# Difference between revisions of "Mock AIME 4 2006-2007 Problems/Problem 6"

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==Solution== | ==Solution== | ||

− | The formula for the number of diagonals of a convex n-gon is | + | The formula for the number of diagonals of a convex n-gon is <math>\dfrac{n(n-3)}{2}</math>. We need to count the <math>n<1000</math> for which this is a perfect square. |

− | <math> | + | The numbers <math>n</math> and <math>n-3</math> are either relatively prime, or their greatest common divisor is <math>3</math>. We will handle each case separately. |

− | + | === Case 1: relatively prime === | |

− | + | If they are relatively prime, we know the following things: | |

+ | * neither of them is divisible by <math>3</math> | ||

+ | * one of them is an odd perfect square | ||

+ | * the other is twice a perfect square | ||

+ | One possible way of handling this case would be to try all odd perfect squares less than <math>1003</math>, there are just <math>11</math> of them. We will show an alternate approach. | ||

+ | |||

+ | The one that is the odd perfect square not divisible by <math>3</math> is of the form <math>(6k\pm 1)^2</math>. | ||

+ | The other one is either larger or smaller by <math>3</math>. | ||

+ | |||

+ | <math>(6k\pm 1)^2 + 3 \equiv 4 \pmod 8</math>, hence the number that is <math>3</math> larger is divisible by <math>2^2</math> and not by <math>2^3</math>, and thus it can not be twice a perfect square. | ||

+ | |||

+ | <math>(6k\pm 1)^2 - 3 \equiv 4 \pmod 6</math>, thus <math>\frac{ (6k\pm 1)^2 - 3 }2 \equiv 2 \pmod 3</math>. This means that half the smaller number can not be a perfect square, as perfect squares give only the remainders <math>0</math> and <math>1</math> modulo <math>3</math>. | ||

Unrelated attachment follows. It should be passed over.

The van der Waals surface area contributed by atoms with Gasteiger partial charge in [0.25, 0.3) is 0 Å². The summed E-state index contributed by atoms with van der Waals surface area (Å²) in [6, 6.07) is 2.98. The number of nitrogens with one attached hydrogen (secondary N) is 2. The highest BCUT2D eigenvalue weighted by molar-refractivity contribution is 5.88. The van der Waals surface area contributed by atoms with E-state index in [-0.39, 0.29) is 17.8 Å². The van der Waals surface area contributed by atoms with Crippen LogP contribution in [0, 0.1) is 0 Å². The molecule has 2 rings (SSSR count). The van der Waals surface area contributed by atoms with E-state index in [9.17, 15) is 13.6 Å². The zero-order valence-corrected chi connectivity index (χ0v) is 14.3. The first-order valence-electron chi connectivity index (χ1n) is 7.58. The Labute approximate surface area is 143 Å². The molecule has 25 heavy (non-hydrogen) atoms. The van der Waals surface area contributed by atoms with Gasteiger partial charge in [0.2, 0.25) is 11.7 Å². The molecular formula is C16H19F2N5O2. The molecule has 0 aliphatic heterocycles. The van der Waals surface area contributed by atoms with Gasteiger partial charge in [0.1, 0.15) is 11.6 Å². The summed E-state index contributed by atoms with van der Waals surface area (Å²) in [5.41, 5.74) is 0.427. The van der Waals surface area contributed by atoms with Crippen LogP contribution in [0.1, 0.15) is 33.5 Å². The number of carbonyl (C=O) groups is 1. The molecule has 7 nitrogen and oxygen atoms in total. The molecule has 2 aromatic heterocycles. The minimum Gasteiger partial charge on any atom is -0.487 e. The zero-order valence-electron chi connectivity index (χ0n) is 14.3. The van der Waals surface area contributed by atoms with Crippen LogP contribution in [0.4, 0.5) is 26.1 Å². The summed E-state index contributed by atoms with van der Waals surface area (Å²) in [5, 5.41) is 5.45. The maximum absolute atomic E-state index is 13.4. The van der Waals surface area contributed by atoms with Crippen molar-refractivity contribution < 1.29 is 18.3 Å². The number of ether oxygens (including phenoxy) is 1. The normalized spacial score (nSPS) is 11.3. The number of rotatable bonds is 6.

+ | |||

+ | Thus in this case there are no solutions. | ||

+ | |||

+ | === Case 2: both are divisible by 3 === | ||

+ | |||

+ | Let <math>n=3m</math>, then <math>n-3=3(m-1)</math>. We now want to count all <math>m\leq 333</math> for which <math>\dfrac{m(m-1)}2</math> is a perfect square. | ||

+ | Once again we can make a similar observation about <math>m</math> and <math>m-1</math>: | ||

+ | * one of them is an odd perfect square | ||

+ | * the other is twice a perfect square | ||

+ | |||

+ | There are nine odd perfect squares less than <math>333</math>. Trying each of them as either <math>m</math> or <math>m-1</math>, we find the following <math>\boxed{5}</math> solutions: | ||

+ | <math>m\in\{1,2,9,50,289\}</math>, giving <math>n\in\{3,6,27,150,867\}</math>. | ||

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## Latest revision as of 00:41, 31 January 2009

## Problem

For how many positive integers does there exist a regular -sided polygon such that the number of diagonals is a nonzero perfect square?

## Solution

The formula for the number of diagonals of a convex n-gon is . We need to count the for which this is a perfect square.

The numbers and are either relatively prime, or their greatest common divisor is . We will handle each case separately.

### Case 1: relatively prime

If they are relatively prime, we know the following things:

- neither of them is divisible by
- one of them is an odd perfect square
- the other is twice a perfect square

One possible way of handling this case would be to try all odd perfect squares less than , there are just of them. We will show an alternate approach.

The one that is the odd perfect square not divisible by is of the form . The other one is either larger or smaller by .

, hence the number that is larger is divisible by and not by , and thus it can not be twice a perfect square.

, thus . This means that half the smaller number can not be a perfect square, as perfect squares give only the remainders and modulo .

Thus in this case there are no solutions.

### Case 2: both are divisible by 3

Let , then . We now want to count all for which is a perfect square. Once again we can make a similar observation about and :

- one of them is an odd perfect square
- the other is twice a perfect square

There are nine odd perfect squares less than . Trying each of them as either or , we find the following solutions: , giving .